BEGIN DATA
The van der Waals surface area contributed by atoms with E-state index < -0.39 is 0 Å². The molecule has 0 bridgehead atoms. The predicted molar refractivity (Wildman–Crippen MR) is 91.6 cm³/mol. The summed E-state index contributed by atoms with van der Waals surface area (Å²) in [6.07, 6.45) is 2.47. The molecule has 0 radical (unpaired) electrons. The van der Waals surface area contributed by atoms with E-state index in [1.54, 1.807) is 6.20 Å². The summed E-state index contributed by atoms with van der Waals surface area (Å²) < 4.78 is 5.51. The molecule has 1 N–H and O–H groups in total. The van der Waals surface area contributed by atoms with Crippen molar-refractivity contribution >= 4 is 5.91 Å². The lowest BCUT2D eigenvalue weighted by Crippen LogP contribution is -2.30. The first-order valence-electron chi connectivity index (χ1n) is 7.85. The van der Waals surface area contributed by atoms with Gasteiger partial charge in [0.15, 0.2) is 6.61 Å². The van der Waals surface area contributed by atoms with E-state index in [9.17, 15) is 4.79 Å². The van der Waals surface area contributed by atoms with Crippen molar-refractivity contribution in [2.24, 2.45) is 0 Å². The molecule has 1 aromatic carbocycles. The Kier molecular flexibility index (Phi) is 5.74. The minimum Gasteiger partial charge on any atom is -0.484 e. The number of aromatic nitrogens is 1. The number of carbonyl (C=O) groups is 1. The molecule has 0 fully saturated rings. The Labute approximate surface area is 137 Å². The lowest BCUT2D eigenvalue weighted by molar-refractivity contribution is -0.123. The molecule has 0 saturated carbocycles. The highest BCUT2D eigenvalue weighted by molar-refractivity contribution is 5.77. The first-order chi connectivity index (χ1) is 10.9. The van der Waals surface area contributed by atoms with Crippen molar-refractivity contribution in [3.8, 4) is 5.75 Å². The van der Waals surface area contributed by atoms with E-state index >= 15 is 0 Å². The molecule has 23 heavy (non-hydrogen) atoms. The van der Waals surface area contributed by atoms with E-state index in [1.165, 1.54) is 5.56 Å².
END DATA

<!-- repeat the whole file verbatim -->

The van der Waals surface area contributed by atoms with E-state index < -0.39 is 0 Å². The molecule has 0 bridgehead atoms. The predicted molar refractivity (Wildman–Crippen MR) is 91.6 cm³/mol. The summed E-state index contributed by atoms with van der Waals surface area (Å²) in [6.07, 6.45) is 2.47. The molecule has 0 radical (unpaired) electrons. The van der Waals surface area contributed by atoms with E-state index in [1.54, 1.807) is 6.20 Å². The summed E-state index contributed by atoms with van der Waals surface area (Å²) < 4.78 is 5.51. The molecule has 1 N–H and O–H groups in total. The van der Waals surface area contributed by atoms with Crippen molar-refractivity contribution >= 4 is 5.91 Å². The lowest BCUT2D eigenvalue weighted by Crippen LogP contribution is -2.30. The first-order valence-electron chi connectivity index (χ1n) is 7.85. The van der Waals surface area contributed by atoms with Gasteiger partial charge in [0.15, 0.2) is 6.61 Å². The van der Waals surface area contributed by atoms with E-state index in [9.17, 15) is 4.79 Å². The van der Waals surface area contributed by atoms with Crippen molar-refractivity contribution in [2.24, 2.45) is 0 Å². The molecule has 1 aromatic carbocycles. The Kier molecular flexibility index (Phi) is 5.74. The minimum Gasteiger partial charge on any atom is -0.484 e. The number of aromatic nitrogens is 1. The number of carbonyl (C=O) groups is 1. The molecule has 0 fully saturated rings. The Labute approximate surface area is 137 Å². The lowest BCUT2D eigenvalue weighted by molar-refractivity contribution is -0.123. The molecule has 0 saturated carbocycles. The highest BCUT2D eigenvalue weighted by molar-refractivity contribution is 5.77. The first-order chi connectivity index (χ1) is 10.9. The van der Waals surface area contributed by atoms with Crippen molar-refractivity contribution in [3.8, 4) is 5.75 Å². The van der Waals surface area contributed by atoms with E-state index >= 15 is 0 Å². The molecule has 23 heavy (non-hydrogen) atoms. The van der Waals surface area contributed by atoms with E-state index in [1.165, 1.54) is 5.56 Å².